A very small brass cased compass with a hinged cover and ring to hang it from a fob chain.
The compass has a finger-nail indentation to open the lid and bevelled glass held in place by a brass ring. The needle pivots on a red gemstone. The top half of the dial is black with the bottom white. The maker’s name of F. Barker & Son. London is written to the bottom half.
Francis Barker established his company in 1846 after serving an apprenticeship with J&G Simms, taking over the company in 1855 when both Simms brothers had died. Barker’s workshops were in Clerkenwell and his business was very successful, continuing after his death in 1875, to well into the 20th century.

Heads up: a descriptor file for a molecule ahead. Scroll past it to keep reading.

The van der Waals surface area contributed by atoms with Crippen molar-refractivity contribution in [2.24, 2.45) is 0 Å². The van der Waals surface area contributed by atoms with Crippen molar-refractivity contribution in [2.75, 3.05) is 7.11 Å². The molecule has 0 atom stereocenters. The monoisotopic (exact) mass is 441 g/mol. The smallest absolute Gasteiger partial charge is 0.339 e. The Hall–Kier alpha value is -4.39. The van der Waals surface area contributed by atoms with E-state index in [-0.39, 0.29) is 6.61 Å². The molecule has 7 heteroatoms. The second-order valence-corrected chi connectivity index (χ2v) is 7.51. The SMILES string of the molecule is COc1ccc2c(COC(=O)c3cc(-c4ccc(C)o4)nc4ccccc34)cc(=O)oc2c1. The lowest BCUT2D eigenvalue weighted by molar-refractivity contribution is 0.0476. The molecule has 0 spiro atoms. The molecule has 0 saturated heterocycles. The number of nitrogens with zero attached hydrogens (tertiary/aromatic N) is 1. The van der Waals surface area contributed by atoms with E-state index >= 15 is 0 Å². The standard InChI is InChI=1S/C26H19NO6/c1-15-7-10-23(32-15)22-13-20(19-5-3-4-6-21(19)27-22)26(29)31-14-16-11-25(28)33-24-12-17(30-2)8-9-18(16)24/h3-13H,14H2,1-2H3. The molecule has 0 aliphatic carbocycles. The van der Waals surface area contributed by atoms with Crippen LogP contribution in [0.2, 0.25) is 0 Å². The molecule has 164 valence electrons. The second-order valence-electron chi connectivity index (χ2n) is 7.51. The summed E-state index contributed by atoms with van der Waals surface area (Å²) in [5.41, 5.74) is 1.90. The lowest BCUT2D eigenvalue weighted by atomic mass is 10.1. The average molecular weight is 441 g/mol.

With a diameter of three quarters of an inch, this compass is tiny but there has been no reduction in the quality of the work to the size of the instrument. It is very well made, with the lid still a tight fit and the case retaining much of its blacking. Circa 1910.